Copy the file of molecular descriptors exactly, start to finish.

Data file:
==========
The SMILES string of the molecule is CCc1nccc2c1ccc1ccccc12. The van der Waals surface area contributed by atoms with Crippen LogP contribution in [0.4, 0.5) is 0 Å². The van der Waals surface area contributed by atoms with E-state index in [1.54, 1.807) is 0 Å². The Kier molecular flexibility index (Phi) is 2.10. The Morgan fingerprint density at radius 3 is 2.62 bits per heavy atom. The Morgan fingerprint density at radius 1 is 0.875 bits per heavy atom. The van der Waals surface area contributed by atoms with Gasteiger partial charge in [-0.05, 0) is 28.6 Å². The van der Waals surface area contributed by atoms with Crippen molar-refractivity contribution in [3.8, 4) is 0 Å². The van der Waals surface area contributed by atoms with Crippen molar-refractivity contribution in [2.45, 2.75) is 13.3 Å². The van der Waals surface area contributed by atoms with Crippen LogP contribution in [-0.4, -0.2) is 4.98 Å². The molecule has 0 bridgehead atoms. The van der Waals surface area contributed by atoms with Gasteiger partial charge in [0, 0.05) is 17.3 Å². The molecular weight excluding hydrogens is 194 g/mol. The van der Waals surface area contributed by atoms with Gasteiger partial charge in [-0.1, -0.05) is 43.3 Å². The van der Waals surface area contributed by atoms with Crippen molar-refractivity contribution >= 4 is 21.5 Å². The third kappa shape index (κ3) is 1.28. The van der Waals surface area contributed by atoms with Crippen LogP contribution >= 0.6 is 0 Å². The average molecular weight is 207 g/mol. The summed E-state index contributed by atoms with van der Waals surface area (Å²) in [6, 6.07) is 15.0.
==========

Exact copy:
The SMILES string of the molecule is CCc1nccc2c1ccc1ccccc12. The van der Waals surface area contributed by atoms with Crippen LogP contribution in [0.4, 0.5) is 0 Å². The van der Waals surface area contributed by atoms with E-state index in [1.54, 1.807) is 0 Å². The Kier molecular flexibility index (Phi) is 2.10. The Morgan fingerprint density at radius 3 is 2.62 bits per heavy atom. The Morgan fingerprint density at radius 1 is 0.875 bits per heavy atom. The van der Waals surface area contributed by atoms with Gasteiger partial charge in [-0.05, 0) is 28.6 Å². The van der Waals surface area contributed by atoms with Crippen molar-refractivity contribution in [3.8, 4) is 0 Å². The van der Waals surface area contributed by atoms with Crippen molar-refractivity contribution in [2.45, 2.75) is 13.3 Å². The van der Waals surface area contributed by atoms with Crippen LogP contribution in [-0.4, -0.2) is 4.98 Å². The molecule has 0 bridgehead atoms. The van der Waals surface area contributed by atoms with Gasteiger partial charge in [0, 0.05) is 17.3 Å². The molecular weight excluding hydrogens is 194 g/mol. The van der Waals surface area contributed by atoms with Gasteiger partial charge in [-0.1, -0.05) is 43.3 Å². The van der Waals surface area contributed by atoms with Crippen molar-refractivity contribution >= 4 is 21.5 Å². The third kappa shape index (κ3) is 1.28. The van der Waals surface area contributed by atoms with Crippen LogP contribution >= 0.6 is 0 Å². The average molecular weight is 207 g/mol. The summed E-state index contributed by atoms with van der Waals surface area (Å²) in [6, 6.07) is 15.0.